Suntory and Toyota International Centres for Economics and Related Disciplines (STICERD) LSE RSS Contact Us YouTube Twitter

STICERD Psychology and Economics Seminar


feed/rss  Webfeed

These seminars are held on Tuesdays in term time at 17:00-18:30 in room 32L 2.04 (2nd floor, 32 Lincolns Inn Fields, London), unless specified otherwise.

Entry is on a first-come first-served basis. No registration is required but places are limited. 

Seminar Organisers: Professor Erik Eyster and Professor Nava Ashraf

You can subscribe or unsubscribe to our mailing list.

calendar
Tuesday  21 February 2017  17:00 - 18:30

Channeled Attention and Stable Errors

Joshua Schwartzstein (Harvard Business School) , joint with Tristan Gagnon-Bartsch and Matthew Rabin

A frequent critique of recent models of ways people misunderstand the world is that people should figure out their mistakes after observing events they thought were extremely unlikely or impossible. This paper develops a framework to provide guidance in assessing when a particular error is likely to be noticed in a given environment, focusing on two criteria. First, we clarify that the notion of “unlikely” that should induce a person noticing inconsistent data to deem her mistaken theory implausible is unlikeliness relative to a compelling alternative theory. Second, and our primary premise, a person may ignore, disregard, or discard information her mistaken theory leads her to deem irrelevant. We propose solution concepts embedding such “channeled attention” that predict when a particular theory might persist indefinitely when a person encodes and analyzes data if and only if it is perceived as having positive value within that theory. For any erroneous theory, a person can selectively attend to information she deems sufficient without noticing anything she would find impossible. We investigate which combinations of errors and situations tend to provoke incidental learning, providing comparative statics on both preferences and information that make erroneous beliefs stable. The paper applies these principles to study the attentional stability of several common errors and psychological biases. We show, for example, how a person might remain naive about her self-control problems—and why full naivete can be more stable than partial naivete. Additionally, when certain errors lead a person to overvalue advice or listen to the wrong people, rich feedback on the quality of advice can in fact increase the stability of those errors relative to cases where feedback is sparse.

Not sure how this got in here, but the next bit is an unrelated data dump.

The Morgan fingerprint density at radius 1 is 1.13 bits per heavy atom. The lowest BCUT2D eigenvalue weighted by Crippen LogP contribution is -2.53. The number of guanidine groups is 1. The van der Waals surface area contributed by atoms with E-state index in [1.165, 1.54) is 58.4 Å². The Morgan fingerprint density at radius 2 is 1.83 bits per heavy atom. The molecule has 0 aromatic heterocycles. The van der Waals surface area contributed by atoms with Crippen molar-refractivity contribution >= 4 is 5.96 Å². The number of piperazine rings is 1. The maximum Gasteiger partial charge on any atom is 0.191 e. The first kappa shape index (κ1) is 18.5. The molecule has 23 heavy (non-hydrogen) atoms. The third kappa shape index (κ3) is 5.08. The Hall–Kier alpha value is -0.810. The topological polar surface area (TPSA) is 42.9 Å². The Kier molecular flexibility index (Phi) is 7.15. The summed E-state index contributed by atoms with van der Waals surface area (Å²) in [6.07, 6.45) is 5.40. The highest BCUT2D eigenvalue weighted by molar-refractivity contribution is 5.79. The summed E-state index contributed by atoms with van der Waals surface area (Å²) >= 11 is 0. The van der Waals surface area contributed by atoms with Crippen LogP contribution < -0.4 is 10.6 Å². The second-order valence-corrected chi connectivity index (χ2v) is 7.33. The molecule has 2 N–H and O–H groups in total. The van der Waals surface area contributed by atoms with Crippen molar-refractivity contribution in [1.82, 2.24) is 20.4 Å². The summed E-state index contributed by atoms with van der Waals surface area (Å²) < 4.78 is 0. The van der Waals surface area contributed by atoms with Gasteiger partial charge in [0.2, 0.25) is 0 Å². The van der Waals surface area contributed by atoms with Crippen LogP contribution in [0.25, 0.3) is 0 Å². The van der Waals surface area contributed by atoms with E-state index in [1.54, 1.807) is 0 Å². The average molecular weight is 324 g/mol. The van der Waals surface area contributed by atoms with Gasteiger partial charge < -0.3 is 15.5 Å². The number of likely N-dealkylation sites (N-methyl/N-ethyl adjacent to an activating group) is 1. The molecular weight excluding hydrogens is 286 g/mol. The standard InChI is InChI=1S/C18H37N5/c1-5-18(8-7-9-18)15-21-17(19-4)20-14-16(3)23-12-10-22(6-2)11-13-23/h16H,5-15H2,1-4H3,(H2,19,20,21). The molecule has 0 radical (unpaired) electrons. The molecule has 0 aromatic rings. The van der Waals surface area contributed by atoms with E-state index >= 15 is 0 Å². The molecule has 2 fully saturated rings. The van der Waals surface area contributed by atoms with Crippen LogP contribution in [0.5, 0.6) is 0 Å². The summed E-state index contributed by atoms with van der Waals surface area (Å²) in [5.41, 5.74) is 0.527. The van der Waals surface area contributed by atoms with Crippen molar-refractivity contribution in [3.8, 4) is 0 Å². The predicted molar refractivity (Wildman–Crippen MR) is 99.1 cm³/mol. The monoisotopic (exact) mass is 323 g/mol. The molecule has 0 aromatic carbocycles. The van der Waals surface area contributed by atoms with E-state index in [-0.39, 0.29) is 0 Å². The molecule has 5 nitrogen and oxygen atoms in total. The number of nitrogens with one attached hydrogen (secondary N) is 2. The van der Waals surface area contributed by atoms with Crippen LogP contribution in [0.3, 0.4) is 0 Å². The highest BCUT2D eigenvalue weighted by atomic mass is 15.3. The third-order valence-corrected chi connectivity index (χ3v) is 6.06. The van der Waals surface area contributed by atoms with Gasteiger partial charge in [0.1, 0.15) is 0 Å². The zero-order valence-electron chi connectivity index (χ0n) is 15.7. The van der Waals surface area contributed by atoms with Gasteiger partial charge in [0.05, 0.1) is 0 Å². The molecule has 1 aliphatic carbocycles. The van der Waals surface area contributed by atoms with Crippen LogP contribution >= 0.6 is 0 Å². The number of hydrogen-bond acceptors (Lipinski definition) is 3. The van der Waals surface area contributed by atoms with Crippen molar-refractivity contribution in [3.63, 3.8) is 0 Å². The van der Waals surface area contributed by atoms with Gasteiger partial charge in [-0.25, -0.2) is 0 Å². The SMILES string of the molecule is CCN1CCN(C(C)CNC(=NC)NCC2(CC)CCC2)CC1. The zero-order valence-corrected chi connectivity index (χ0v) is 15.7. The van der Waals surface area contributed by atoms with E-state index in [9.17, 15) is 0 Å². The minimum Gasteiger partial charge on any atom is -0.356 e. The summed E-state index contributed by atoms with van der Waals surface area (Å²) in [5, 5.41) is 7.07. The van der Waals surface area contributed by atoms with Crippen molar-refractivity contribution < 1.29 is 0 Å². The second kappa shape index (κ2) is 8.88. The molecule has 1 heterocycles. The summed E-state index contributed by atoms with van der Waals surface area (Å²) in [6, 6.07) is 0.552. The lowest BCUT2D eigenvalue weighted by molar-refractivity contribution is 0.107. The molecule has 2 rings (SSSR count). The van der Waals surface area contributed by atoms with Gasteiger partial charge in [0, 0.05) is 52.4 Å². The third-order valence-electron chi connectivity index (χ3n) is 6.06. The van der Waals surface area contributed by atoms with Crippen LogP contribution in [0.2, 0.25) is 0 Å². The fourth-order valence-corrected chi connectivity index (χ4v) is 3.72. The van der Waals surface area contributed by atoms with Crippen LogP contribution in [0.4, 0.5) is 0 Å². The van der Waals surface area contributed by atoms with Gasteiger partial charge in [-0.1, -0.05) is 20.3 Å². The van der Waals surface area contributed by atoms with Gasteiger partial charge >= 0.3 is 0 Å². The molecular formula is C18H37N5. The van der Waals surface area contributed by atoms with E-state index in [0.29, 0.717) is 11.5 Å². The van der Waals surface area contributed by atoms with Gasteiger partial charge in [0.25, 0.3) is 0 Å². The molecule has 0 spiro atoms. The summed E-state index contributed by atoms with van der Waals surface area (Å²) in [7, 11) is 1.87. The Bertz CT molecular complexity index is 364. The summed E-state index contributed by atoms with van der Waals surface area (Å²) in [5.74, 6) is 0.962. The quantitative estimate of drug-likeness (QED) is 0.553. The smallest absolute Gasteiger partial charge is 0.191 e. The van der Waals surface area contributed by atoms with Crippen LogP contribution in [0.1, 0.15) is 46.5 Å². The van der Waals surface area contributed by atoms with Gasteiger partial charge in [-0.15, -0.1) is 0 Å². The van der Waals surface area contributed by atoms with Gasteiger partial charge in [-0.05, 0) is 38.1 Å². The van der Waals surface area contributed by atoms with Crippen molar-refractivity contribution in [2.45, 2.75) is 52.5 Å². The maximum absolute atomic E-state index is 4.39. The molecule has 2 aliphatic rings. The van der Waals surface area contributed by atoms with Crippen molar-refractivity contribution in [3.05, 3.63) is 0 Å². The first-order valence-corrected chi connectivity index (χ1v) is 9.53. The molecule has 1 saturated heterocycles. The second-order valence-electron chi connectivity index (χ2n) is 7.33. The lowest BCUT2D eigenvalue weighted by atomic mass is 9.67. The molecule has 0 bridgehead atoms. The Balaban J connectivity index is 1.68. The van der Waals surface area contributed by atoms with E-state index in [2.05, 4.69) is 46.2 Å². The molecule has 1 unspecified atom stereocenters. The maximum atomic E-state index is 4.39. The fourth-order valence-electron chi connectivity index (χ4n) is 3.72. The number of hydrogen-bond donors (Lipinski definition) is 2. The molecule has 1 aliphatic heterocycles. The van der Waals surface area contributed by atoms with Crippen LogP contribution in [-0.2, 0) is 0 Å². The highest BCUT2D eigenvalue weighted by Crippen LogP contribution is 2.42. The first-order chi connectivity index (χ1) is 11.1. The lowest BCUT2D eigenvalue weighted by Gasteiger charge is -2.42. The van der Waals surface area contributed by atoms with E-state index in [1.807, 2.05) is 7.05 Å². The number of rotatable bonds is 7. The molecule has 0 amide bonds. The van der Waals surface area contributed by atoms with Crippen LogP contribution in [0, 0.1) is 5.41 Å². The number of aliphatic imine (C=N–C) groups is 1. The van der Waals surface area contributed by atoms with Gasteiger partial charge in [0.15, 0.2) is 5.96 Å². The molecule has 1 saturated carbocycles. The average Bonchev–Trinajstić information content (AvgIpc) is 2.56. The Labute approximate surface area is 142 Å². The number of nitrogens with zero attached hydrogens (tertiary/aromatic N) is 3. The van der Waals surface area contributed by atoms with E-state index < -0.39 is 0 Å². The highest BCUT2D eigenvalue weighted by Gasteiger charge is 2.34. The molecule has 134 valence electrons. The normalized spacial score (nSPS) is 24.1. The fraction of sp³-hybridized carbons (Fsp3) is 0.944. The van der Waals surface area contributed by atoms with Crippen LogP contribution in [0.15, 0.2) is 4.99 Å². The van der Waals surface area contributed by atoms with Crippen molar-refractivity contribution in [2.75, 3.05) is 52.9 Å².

32L 2.04, 2nd Floor Conference Room, LSE, 32 Lincoln's Inn Fields, London WC2A 3PH
calendar
Tuesday  07 March 2017  17:00 - 18:30

Bounded Reasoning: Cognition or Rationality?

Terri Kneeland (UCL) , joint with Amanda Friedenberg and Willemien Kets

32L 2.04, 2nd Floor Conference Room, LSE, 32 Lincoln's Inn Fields, London WC2A 3PH
calendar
Tuesday  21 March 2017  17:00 - 18:30

Measuring and Bounding Experimenter Demand

Jonathan de Quidt (IIES)

[pdf] Download Paper


32L 2.04, 2nd Floor Conference Room, LSE, 32 Lincoln's Inn Fields, London WC2A 3PH